foment

verb
fo·​ment | \ ˈfō-ˌment How to pronounce foment (audio) , fō-ˈment How to pronounce foment (audio) \
fomented; fomenting; foments

Definition of foment

transitive verb

: to promote the growth or development of : rouse, incite foment a rebellion was accused of fomenting a riot

Keep scrolling for more

Other Words from foment

fomenter noun

Choose the Right Synonym for foment

incite, instigate, abet, foment mean to spur to action. incite stresses a stirring up and urging on, and may or may not imply initiating. inciting a riot instigate definitely implies responsibility for initiating another's action and often connotes underhandedness or evil intention. instigated a conspiracy abet implies both assisting and encouraging. aiding and abetting the enemy foment implies persistence in goading. fomenting rebellion

Did You Know?

If you had sore muscles in the 1600s, your doctor might have advised you to foment the injury, perhaps with heated lotions or warm wax. Does this sound like an odd prescription? Not if you know that "foment" traces to the Latin verb fovēre, which means "to heat." The earliest documented English uses of "foment" appear in medical texts offering advice on how to soothe various aches and pains by the application of moist heat. But the idea of applying heat can also be a metaphor for stimulating or rousing to action. Within 50 years of its English debut, "foment" was also being used in political contexts to mean "to stir up," "to call to action," or, in a sense at least figuratively opposite to its original one, "to irritate."

Examples of foment in a Sentence

He was accused of fomenting violence. John Adams's wife, Abigail, told him that if women were not remembered by the new American government, they would “foment a Rebellion and will not hold ourselves bound by any Laws in which we have no voice or Representation”.
Recent Examples on the Web DuVernay was also snubbed for a directing nomination in 2015, which in part helped foment the social media movement #OscarsSoWhite. Los Angeles Times, "Oscars promise change after Ava DuVernay, David Oyelowo say voters sabotaged ‘Selma’," 5 June 2020 The uprising has fomented larger discourse around the instruments of mass incarceration and introduced the public to arguments for prison abolition. C. Brandon Ogbunu, Wired, "The Pandemic and the Protests Are Mirror Images," 10 June 2020 Even as cases continue to rise significantly in Kentucky, Gov. Andy Beshear's coronavirus orders have fomented rebellion in the pews and on social media this weekend. Kala Kachmar, The Courier-Journal, "Coronavirus roundup: Facebook posts threaten Beshear; judge rules against church," 19 Apr. 2020 Numerous state, city and local governments have filed lawsuits accusing the companies that manufacture, distribute, and sell the addictive painkillers of fomenting an epidemic. Ed Silverman, STAT, "CVS long-term care pharmacy pays $15 million penalty for failing to track opioids," 13 May 2020 Planning for the possibility of a fierce storm began long before Harvey started fomenting in the Caribbean. Brigit Katz, Smithsonian, "This Texas Museum Was Devastated by Ike. Here’s How It Prepared For Harvey," 29 Aug. 2017 Square footage prices years ago got scary in New York City, helping to foment an exodus of talented young chefs. Hanna Raskin, Bon Appetit, "One of the Best New Restaurants In the Country Is Hidden in a Bakery in Charleston," 10 Aug. 2017

These example sentences are selected automatically from various online news sources to reflect current usage of the word 'foment.' Views expressed in the examples do not represent the opinion of Merriam-Webster or its editors. Send us feedback.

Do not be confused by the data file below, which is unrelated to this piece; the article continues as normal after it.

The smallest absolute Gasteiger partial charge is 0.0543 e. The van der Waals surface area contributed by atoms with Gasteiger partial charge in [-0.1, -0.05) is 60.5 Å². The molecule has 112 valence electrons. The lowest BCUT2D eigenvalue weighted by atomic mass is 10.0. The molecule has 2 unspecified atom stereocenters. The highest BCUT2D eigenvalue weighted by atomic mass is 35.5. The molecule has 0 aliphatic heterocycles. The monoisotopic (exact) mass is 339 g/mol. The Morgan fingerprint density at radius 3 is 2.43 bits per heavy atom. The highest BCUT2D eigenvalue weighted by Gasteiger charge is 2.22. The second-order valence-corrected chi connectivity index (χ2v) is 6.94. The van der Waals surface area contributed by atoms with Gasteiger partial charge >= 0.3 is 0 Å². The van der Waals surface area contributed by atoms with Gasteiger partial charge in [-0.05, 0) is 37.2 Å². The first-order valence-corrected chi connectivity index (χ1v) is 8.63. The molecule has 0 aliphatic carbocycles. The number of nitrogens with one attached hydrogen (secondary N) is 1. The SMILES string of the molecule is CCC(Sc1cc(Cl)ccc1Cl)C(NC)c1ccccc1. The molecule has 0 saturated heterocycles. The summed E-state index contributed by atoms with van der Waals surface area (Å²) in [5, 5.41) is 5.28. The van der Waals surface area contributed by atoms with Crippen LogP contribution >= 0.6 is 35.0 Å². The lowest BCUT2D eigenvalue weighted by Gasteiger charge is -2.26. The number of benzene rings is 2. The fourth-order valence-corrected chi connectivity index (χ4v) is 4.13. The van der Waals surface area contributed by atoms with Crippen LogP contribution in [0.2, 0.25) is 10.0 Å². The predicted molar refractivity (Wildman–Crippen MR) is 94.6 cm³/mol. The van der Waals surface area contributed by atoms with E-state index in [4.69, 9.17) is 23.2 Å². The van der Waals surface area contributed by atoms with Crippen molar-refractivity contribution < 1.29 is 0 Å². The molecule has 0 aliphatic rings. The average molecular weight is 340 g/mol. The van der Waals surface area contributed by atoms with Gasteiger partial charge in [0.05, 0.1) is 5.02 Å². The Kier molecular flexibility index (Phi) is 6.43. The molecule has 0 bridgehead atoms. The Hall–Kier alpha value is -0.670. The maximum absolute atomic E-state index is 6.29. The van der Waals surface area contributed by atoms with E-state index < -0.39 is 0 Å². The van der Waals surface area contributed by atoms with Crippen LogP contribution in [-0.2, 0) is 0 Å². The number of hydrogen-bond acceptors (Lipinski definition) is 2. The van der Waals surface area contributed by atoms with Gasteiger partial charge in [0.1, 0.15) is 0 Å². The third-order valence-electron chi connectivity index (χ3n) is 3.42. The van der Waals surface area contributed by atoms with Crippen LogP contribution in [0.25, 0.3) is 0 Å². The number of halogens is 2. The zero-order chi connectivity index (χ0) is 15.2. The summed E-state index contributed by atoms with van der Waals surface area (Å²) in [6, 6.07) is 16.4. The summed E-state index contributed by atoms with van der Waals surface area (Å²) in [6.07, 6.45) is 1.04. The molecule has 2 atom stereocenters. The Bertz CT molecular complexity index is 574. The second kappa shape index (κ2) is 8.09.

See More

First Known Use of foment

circa 1613, in the meaning defined above

History and Etymology for foment

Middle English, to apply a warm substance to, from Late Latin fomentare, from Latin fomentum compress, from fovēre to heat, soothe; akin to Lithuanian degti to burn, Sanskrit dahati it burns

Keep scrolling for more

Learn More about foment

Time Traveler for foment

Time Traveler

The first known use of foment was circa 1613

See more words from the same year

Listen to Our Podcast about foment

Statistics for foment

Last Updated

17 Jun 2020

Cite this Entry

“Foment.” Merriam-Webster.com Dictionary, Merriam-Webster, https://www.merriam-webster.com/dictionary/foment. Accessed 8 Jul. 2020.

Keep scrolling for more

More Definitions for foment

foment

verb
How to pronounce foment (audio) How to pronounce foment (audio)

English Language Learners Definition of foment

formal : to cause or try to cause the growth or development of (something bad or harmful)

foment

noun
fo·​ment | \ ˈfō-ˌment How to pronounce foment (audio) \

Medical Definition of foment

 (Entry 1 of 2)

fo·​ment | \ fō-ˈment How to pronounce foment (audio) \

Medical Definition of foment (Entry 2 of 2)

: to treat with moist heat (as for easing pain)

Keep scrolling for more

More from Merriam-Webster on foment

Thesaurus: All synonyms and antonyms for foment

Rhyming Dictionary: Words that rhyme with foment

Spanish Central: Translation of foment

Nglish: Translation of foment for Spanish Speakers

Britannica English: Translation of foment for Arabic Speakers

Comments on foment

What made you want to look up foment? Please tell us where you read or heard it (including the quote, if possible).

WORD OF THE DAY

See Definitions and Examples »

Get Word of the Day daily email!

Test Your Vocabulary

A More Exception(al) Quiz

  • hot dog  hot dog  hot dog  hot dog cat
  • Which of the following words is not a synonym for ‘a young person’?
Spell It

Can you spell these 10 commonly misspelled words?

TAKE THE QUIZ
Citation

Test Your Knowledge - and learn some interesting things along the way.

TAKE THE QUIZ
Love words? Need even more definitions?

Subscribe to America's largest dictionary and get thousands more definitions and advanced search—ad free!